In recent years, Hong Kong and Shenzhen have experienced an explosive growth in the start-up support ecosystem.

The start-up rates recorded a staggering increase in Hong Kong and Shenzhen from 2009 to 2016, according to a research report written by Prof. Kevin Au at the Chinese University of Hong Kong(CUHK) Business School‘s Center for Entrepreneurship(CfE) and his collaborator, Dr. Marta K. Dowejko, former post-doctoral fellow at the CfE and now Research Assistant Professor in Entrepreneurship of the Department of Management at Hong Kong Baptist University’s School of Business.

“The last time we measured the intensity of start-up activities in Hong Kong and Shenzhen was in 2009. Since then, both cities have experienced a tremendous growth in their entrepreneurship support ecosystems,” said Prof. Kevin Au, Associate Director of CfE and Associate Professor at the Department of Management of CUHK Business School, who led the study with his partners in other research institutes.

The study is part of the global initiative, Global Entrepreneurship Monitor (GEM), which is the world’s foremost comparative study of entrepreneurship and a trusted resource on entrepreneurship for key international organizations such as the United Nations, World Economic Forum, and World Bank.

With the aim to provide a detailed analysis of the current status of entrepreneurship in Hong Kong and Shenzhen, the team interviewed over 4,000 individual entrepreneurs and nearly 80 experts on entrepreneurship in Hong Kong and Shenzhen from April 2016 to November 2016.

Entrepreneurial Prevalence Rates

According to the study, in mid-2016, the early-stage entrepreneurial activity among the adult population (i.e., 18 to 64 years of age) was estimated at 9.44 percent (as compared to 3.64 percent in 2009) in Hong Kong and 16.04 percent (as compared to 4.8 percent in 2009) in Shenzhen.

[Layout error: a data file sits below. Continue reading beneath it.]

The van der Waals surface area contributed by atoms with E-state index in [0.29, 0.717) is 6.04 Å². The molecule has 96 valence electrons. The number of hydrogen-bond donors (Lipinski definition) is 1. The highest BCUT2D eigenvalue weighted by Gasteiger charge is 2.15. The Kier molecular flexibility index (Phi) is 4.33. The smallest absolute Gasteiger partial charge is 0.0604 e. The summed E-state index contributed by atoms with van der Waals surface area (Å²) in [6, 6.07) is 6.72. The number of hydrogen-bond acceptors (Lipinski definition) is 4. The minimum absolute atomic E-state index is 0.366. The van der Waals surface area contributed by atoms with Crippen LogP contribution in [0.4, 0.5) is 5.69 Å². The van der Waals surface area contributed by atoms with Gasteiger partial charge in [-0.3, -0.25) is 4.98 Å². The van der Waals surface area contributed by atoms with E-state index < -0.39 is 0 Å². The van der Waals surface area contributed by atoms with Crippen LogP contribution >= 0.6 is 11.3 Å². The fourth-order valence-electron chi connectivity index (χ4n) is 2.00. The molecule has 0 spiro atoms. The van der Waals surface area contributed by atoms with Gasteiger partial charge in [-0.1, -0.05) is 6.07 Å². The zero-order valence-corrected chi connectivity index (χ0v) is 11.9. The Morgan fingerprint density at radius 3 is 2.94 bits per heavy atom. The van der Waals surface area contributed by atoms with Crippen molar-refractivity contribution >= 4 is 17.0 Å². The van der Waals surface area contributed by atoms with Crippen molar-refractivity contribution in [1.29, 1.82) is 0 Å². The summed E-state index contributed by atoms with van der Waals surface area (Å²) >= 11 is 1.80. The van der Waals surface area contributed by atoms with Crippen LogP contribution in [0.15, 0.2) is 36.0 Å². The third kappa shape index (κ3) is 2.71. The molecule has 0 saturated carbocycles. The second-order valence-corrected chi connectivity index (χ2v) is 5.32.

The positive change was seen not only in early entrepreneurship rates but also in a major shift in attitudes and entrepreneurial intentions.

Comparing to 2009, the population with entrepreneurial intentions in Hong Kong grew from 7.3 percent to 19.7 percent in 2016, representing an impressive increase of more than 170 percent. Similarly, in Shenzhen the intentions to start a business grew from 17.6 percent to 36 percent, an increase of more than 105 percent.

According to the researchers, cultural conditioning and attitudes towards entrepreneurship, perception of own skills, and exposure to entrepreneurship practices all had a positive impact on intentions to start businesses. In addition, successful entrepreneurs are also regaining their high status and are promoted by local media in both Shenzhen and Hong Kong.

“It is worth noting that while entrepreneurship rates are on the rise in Hong Kong and Shenzhen, they are declining in other places in China. The two cities have developed a regional start-up culture and entrepreneurial ecosystem that operate quite differently from the rest of mainland China,” Prof. Au pointed out.

Industry Sector and Market Impact

In terms of industry sectors, although with a decreasing share in the economy, consumer-oriented services (e.g. restaurants, retail stores, rentals, repairs, etc.) still represent the largest industrial sector of interest for early-stage and established firms from Hong Kong and Shenzhen. Business-oriented businesses are on the rise, though with a lower share when compared to other innovation-driven economies. Overall, both cities are undergoing a positive industrial makeover, aligned with the structural composition of other innovation-driven industries.

In Shenzhen, early-stage entrepreneurs recorded the highest proportion of ventures active in technology sectors than in any other economy in the study.

As much as 17.2 percent reported their businesses being high to moderately advanced in technology terms, and seven times higher than in 2009.

Similar pattern was recorded for established ventures in Shenzhen – the city became the leader of efficiency-driven economies in the share of activity in technology sectors with 15 percent of established business owners reporting such capacity.